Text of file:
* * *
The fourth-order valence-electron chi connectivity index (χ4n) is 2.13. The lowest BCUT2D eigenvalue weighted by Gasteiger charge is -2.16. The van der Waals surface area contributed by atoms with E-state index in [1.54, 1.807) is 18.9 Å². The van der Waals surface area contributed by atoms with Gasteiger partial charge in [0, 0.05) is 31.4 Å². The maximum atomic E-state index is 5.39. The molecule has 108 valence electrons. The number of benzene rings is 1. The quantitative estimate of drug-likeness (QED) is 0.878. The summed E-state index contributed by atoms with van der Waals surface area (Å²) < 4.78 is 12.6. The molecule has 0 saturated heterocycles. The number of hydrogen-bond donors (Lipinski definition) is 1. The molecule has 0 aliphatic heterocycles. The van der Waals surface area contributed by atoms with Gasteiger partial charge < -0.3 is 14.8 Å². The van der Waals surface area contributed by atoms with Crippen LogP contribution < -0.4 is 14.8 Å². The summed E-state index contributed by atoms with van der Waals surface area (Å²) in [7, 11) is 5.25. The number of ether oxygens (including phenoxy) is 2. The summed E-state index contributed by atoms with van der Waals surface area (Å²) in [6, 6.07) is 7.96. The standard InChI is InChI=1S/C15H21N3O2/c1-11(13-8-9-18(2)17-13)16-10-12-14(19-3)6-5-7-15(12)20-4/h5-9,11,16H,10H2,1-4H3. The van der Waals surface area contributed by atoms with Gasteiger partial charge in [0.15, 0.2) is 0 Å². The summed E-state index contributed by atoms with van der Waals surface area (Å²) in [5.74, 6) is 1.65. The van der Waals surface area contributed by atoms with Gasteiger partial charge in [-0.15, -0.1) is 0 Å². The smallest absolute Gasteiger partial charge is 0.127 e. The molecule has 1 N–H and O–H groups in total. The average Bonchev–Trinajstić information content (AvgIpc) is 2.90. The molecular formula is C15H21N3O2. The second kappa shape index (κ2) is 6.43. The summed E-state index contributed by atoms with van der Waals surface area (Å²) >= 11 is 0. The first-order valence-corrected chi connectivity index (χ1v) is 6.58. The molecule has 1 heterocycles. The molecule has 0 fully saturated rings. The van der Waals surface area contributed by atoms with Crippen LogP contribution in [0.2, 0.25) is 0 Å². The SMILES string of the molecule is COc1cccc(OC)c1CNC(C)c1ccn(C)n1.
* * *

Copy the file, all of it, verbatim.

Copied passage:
The fourth-order valence-electron chi connectivity index (χ4n) is 2.13. The lowest BCUT2D eigenvalue weighted by Gasteiger charge is -2.16. The van der Waals surface area contributed by atoms with E-state index in [1.54, 1.807) is 18.9 Å². The van der Waals surface area contributed by atoms with Gasteiger partial charge in [0, 0.05) is 31.4 Å². The maximum atomic E-state index is 5.39. The molecule has 108 valence electrons. The number of benzene rings is 1. The quantitative estimate of drug-likeness (QED) is 0.878. The summed E-state index contributed by atoms with van der Waals surface area (Å²) < 4.78 is 12.6. The molecule has 0 saturated heterocycles. The number of hydrogen-bond donors (Lipinski definition) is 1. The molecule has 0 aliphatic heterocycles. The van der Waals surface area contributed by atoms with Gasteiger partial charge < -0.3 is 14.8 Å². The van der Waals surface area contributed by atoms with Crippen LogP contribution < -0.4 is 14.8 Å². The summed E-state index contributed by atoms with van der Waals surface area (Å²) in [7, 11) is 5.25. The number of ether oxygens (including phenoxy) is 2. The summed E-state index contributed by atoms with van der Waals surface area (Å²) in [6, 6.07) is 7.96. The standard InChI is InChI=1S/C15H21N3O2/c1-11(13-8-9-18(2)17-13)16-10-12-14(19-3)6-5-7-15(12)20-4/h5-9,11,16H,10H2,1-4H3. The van der Waals surface area contributed by atoms with Gasteiger partial charge in [0.15, 0.2) is 0 Å². The summed E-state index contributed by atoms with van der Waals surface area (Å²) in [5.74, 6) is 1.65. The van der Waals surface area contributed by atoms with Gasteiger partial charge in [-0.15, -0.1) is 0 Å². The smallest absolute Gasteiger partial charge is 0.127 e. The molecule has 1 N–H and O–H groups in total. The average Bonchev–Trinajstić information content (AvgIpc) is 2.90. The molecular formula is C15H21N3O2. The second kappa shape index (κ2) is 6.43. The summed E-state index contributed by atoms with van der Waals surface area (Å²) >= 11 is 0. The first-order valence-corrected chi connectivity index (χ1v) is 6.58. The molecule has 1 heterocycles. The molecule has 0 fully saturated rings. The van der Waals surface area contributed by atoms with Crippen LogP contribution in [0.2, 0.25) is 0 Å². The SMILES string of the molecule is COc1cccc(OC)c1CNC(C)c1ccn(C)n1.